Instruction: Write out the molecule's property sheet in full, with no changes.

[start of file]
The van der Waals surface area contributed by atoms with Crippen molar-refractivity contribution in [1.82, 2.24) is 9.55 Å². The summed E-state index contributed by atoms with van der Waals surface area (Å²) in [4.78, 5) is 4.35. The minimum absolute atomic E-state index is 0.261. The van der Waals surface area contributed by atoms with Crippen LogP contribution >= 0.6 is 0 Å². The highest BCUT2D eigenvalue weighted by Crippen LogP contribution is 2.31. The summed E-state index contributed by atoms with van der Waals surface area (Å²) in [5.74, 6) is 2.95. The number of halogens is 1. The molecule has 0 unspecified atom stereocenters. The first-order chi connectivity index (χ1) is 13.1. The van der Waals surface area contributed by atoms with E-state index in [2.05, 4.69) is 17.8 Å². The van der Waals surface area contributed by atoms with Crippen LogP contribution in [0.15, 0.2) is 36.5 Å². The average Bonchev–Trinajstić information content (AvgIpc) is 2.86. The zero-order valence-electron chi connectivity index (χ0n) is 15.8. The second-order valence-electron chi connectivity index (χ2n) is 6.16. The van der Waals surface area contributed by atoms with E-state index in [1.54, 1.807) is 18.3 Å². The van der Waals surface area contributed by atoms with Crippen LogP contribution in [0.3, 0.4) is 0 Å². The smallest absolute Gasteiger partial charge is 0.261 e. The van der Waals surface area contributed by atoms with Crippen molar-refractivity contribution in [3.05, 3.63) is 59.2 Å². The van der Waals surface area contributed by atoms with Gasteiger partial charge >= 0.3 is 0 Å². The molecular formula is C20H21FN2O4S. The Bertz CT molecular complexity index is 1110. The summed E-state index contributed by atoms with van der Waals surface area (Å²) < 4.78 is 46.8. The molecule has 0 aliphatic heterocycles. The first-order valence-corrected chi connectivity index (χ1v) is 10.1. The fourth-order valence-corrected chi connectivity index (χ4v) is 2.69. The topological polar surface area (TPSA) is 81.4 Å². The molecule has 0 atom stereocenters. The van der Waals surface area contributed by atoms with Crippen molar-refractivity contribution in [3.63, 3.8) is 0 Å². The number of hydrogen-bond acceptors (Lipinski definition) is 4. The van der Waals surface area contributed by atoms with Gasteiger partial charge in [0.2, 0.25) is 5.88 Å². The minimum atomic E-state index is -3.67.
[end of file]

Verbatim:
The van der Waals surface area contributed by atoms with Crippen molar-refractivity contribution in [1.82, 2.24) is 9.55 Å². The summed E-state index contributed by atoms with van der Waals surface area (Å²) in [4.78, 5) is 4.35. The minimum absolute atomic E-state index is 0.261. The van der Waals surface area contributed by atoms with Crippen LogP contribution >= 0.6 is 0 Å². The highest BCUT2D eigenvalue weighted by Crippen LogP contribution is 2.31. The summed E-state index contributed by atoms with van der Waals surface area (Å²) in [5.74, 6) is 2.95. The number of halogens is 1. The molecule has 0 unspecified atom stereocenters. The first-order chi connectivity index (χ1) is 13.1. The van der Waals surface area contributed by atoms with E-state index in [2.05, 4.69) is 17.8 Å². The van der Waals surface area contributed by atoms with Crippen LogP contribution in [0.15, 0.2) is 36.5 Å². The average Bonchev–Trinajstić information content (AvgIpc) is 2.86. The zero-order valence-electron chi connectivity index (χ0n) is 15.8. The second-order valence-electron chi connectivity index (χ2n) is 6.16. The van der Waals surface area contributed by atoms with E-state index in [1.54, 1.807) is 18.3 Å². The van der Waals surface area contributed by atoms with Crippen LogP contribution in [0.3, 0.4) is 0 Å². The smallest absolute Gasteiger partial charge is 0.261 e. The van der Waals surface area contributed by atoms with Crippen molar-refractivity contribution in [3.05, 3.63) is 59.2 Å². The van der Waals surface area contributed by atoms with Gasteiger partial charge >= 0.3 is 0 Å². The molecular formula is C20H21FN2O4S. The Bertz CT molecular complexity index is 1110. The summed E-state index contributed by atoms with van der Waals surface area (Å²) < 4.78 is 46.8. The molecule has 0 aliphatic heterocycles. The first-order valence-corrected chi connectivity index (χ1v) is 10.1. The fourth-order valence-corrected chi connectivity index (χ4v) is 2.69. The topological polar surface area (TPSA) is 81.4 Å². The molecule has 0 atom stereocenters. The van der Waals surface area contributed by atoms with Crippen molar-refractivity contribution in [3.63, 3.8) is 0 Å². The number of hydrogen-bond acceptors (Lipinski definition) is 4. The van der Waals surface area contributed by atoms with Gasteiger partial charge in [0.2, 0.25) is 5.88 Å². The minimum atomic E-state index is -3.67.